Estate living is one of the fastest growing real estate trends in South Africa and, with crime on the rise and lifestyle increasingly a priority for home buyers, the growing demand for a quality lifestyle in a secure environment is unlikely to abate.
In addition, says Grahame Diedericks of Lew Geffen Sotheby’s International Realty, estate homes are generally excellent investments, often retaining better value than other residential sectors. They also tend to grow at a steady rate year on year.
“The most popular estates in particular have enjoyed a consistent upward trajectory in the average selling price in recent years, even during the disruption of the pandemic when the economy stalled, house prices dropped and sales slowed right down.”
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However, with so many estate options now available, he says it is important that prospective buyers do their homework and consider certain factors to ensure that they make the right investment and lifestyle choice.
Is estate living for me?
This is the first thing to consider because, over and above the security factor, there are some aspects of estate living which some people may find more difficult than others.
Not everyone wants to live according to strict rules and regulations and have elements like architectural design, gardening layout and guest parking dictated to them. And when you sign on the dotted line, you’re essentially agreeing to abide by the regulations, Diedericks says.
What are my lifestyle requirements?
Estates vary considerably, with some offering only heightened security whilst others have all the bells and whistles, including club houses, restaurants, golf courses, sports facilities, and some even schools.
“Demographics can also vary, and retirees and even empty nesters may not want to live in a community largely comprising families with young children.”
Should I buy in a new or established estate?
If you’re buying in a new development, everything will be fresh and new with none of the wear-and-tear of a previously lived-in property so no major maintenance, refurbishments, or repairs are likely to be necessary for the next three to five years.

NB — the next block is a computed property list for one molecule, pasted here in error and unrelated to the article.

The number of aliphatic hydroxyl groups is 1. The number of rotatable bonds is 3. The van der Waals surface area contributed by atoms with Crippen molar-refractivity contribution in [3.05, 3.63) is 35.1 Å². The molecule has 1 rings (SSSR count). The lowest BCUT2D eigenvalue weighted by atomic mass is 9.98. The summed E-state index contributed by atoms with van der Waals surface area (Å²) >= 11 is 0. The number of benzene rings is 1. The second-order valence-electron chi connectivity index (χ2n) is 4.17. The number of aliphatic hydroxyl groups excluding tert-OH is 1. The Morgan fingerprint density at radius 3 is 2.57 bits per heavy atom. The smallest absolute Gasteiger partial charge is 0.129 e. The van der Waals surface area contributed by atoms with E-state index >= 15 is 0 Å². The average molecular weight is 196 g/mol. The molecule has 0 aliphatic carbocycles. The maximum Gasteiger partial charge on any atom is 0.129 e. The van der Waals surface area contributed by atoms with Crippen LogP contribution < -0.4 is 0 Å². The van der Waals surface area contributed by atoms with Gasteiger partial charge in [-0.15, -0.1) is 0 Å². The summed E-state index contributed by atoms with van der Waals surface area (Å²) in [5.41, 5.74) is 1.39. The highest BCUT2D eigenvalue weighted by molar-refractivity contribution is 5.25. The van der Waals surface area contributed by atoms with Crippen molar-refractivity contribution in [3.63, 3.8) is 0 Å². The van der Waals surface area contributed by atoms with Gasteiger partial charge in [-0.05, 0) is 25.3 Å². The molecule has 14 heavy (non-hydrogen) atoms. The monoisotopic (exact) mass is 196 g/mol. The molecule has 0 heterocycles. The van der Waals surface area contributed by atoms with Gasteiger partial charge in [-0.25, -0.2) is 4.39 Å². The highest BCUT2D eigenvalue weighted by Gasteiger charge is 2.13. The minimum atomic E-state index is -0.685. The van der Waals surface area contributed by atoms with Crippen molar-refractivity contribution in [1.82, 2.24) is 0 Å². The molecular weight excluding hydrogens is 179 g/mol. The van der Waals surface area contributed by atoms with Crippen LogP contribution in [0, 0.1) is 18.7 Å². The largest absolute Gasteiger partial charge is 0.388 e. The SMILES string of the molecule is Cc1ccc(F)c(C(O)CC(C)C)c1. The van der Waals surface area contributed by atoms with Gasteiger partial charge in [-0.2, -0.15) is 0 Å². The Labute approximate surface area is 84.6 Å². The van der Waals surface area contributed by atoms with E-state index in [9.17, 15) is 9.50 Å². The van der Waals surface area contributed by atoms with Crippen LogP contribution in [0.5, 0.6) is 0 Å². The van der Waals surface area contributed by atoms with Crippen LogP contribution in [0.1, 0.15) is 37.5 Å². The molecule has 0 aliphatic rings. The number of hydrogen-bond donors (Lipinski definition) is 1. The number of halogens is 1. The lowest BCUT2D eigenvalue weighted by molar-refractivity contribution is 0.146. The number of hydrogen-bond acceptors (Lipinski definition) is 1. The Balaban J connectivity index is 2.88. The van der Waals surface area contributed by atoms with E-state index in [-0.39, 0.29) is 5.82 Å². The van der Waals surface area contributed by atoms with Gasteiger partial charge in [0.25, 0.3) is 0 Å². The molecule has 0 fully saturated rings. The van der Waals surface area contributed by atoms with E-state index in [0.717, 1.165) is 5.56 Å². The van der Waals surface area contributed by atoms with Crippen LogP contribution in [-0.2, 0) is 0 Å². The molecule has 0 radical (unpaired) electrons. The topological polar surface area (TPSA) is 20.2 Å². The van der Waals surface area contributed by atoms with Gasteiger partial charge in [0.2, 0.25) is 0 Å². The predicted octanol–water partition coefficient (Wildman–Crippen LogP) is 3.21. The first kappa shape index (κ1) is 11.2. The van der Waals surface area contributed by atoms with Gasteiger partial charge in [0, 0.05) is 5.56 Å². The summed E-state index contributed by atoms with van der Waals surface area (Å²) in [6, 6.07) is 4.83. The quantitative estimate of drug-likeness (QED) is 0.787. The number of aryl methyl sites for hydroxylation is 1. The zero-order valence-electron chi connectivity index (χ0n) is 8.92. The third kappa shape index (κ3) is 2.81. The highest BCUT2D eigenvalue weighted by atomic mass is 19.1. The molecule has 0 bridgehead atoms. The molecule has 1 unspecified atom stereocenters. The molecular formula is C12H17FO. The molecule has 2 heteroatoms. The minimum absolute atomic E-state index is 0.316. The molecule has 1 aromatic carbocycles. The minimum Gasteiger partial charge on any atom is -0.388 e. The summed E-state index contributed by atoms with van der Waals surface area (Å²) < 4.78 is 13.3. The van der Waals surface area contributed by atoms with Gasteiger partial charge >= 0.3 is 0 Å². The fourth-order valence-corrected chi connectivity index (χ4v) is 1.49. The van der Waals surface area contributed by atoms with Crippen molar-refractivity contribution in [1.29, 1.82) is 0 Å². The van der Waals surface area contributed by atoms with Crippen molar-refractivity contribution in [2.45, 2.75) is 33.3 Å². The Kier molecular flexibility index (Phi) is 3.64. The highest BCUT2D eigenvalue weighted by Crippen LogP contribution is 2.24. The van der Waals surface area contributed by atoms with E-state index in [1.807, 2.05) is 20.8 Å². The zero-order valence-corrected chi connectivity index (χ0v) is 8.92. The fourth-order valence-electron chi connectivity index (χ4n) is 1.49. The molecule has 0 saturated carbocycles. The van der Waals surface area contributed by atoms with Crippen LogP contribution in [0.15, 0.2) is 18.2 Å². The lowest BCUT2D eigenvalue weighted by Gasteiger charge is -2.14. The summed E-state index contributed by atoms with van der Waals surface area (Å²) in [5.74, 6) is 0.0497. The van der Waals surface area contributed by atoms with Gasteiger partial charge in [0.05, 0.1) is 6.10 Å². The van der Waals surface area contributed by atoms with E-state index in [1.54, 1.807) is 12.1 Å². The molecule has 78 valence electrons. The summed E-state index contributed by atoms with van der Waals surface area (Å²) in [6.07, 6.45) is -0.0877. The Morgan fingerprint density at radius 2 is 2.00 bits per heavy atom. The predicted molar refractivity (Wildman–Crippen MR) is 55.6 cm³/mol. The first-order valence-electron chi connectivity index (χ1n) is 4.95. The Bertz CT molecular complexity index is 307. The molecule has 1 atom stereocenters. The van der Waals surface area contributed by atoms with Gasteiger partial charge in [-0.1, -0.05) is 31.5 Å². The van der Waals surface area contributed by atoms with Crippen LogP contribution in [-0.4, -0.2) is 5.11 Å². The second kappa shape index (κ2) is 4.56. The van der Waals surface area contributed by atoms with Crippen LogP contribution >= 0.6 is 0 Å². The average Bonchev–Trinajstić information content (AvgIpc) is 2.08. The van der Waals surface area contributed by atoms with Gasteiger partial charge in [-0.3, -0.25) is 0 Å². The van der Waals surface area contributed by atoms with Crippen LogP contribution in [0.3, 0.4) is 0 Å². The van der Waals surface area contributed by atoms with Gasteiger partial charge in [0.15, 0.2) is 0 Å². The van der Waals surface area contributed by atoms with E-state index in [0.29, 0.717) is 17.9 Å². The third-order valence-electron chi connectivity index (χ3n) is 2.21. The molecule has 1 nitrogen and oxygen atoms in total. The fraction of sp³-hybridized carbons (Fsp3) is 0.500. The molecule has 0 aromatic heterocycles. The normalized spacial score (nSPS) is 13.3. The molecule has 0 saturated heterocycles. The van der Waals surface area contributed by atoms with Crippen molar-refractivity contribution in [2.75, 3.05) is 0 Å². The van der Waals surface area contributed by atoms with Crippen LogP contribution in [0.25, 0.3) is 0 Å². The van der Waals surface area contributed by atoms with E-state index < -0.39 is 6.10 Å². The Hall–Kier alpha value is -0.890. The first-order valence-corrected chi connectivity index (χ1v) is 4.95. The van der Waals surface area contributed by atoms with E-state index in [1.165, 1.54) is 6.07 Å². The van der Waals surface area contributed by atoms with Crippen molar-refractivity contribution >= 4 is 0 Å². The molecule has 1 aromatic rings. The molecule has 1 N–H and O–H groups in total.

A new build can also cost less than a similar existing home as there is no transfer duty (you do pay VAT) and some developers also add extras such as build-in appliances/features or even a levy holiday.
However, he says, the waiting period until completion and transfer might not suit you and if you buy early in a new development with only a few of the planned homes already built, not only will you have to live in a sparce environment for some time, you will have to put up with contractors going in and out, and inconveniences of construction works.
“In established estates there is little risk of having to endure the disruption of ongoing construction. At most the odd renovation might cause a minor inconvenience. These areas also have developed infrastructures and amenities and home gardens and communal green spaces are likely to be well established.”
What level of security do I want?
Determine what level of security you’re looking for because the tighter the security, the higher the day-to-day restrictions for residents and effort required with systems and protocol and, if there is technologically advanced security, it can be challenging for some to master and have the patience to use properly.
Can I handle the rules and regulations?
Some estates have stricter rules than others and not everyone wants things like the variety of garden plants dictated to them.
“Take your time to read the regulations of the estates in which you’re interested before making a final decision.
Am I aware of all the levies?
These are a recurring monthly expense, and it can often be quite a significant expense so add this to your overall budget when you start looking for a property to buy.
“Also make sure you know exactly how the levies are calculated, what they include and how they are spent. As a rule of thumb, the better the amenities and the more established and better maintained the communal areas, the higher the levies will be.”
Do I know everything about the body corporate/homeowners’ association?
These bodies are responsible for the general maintenance and upkeep of all public spaces in the estate and are tasked with ensuring that the overall look and feel of the estate is always on a set standard, Diedericks explains.
Regardless of whether the property is being purchased to live in or as an investment, it is important to ensure that the estate is financially secure and backed by reliable investors.
“At the end of the day, the governing body’s role – and how well they perform it – impacts your property’s future value so do some research to determine their management track record before committing to a purchase.”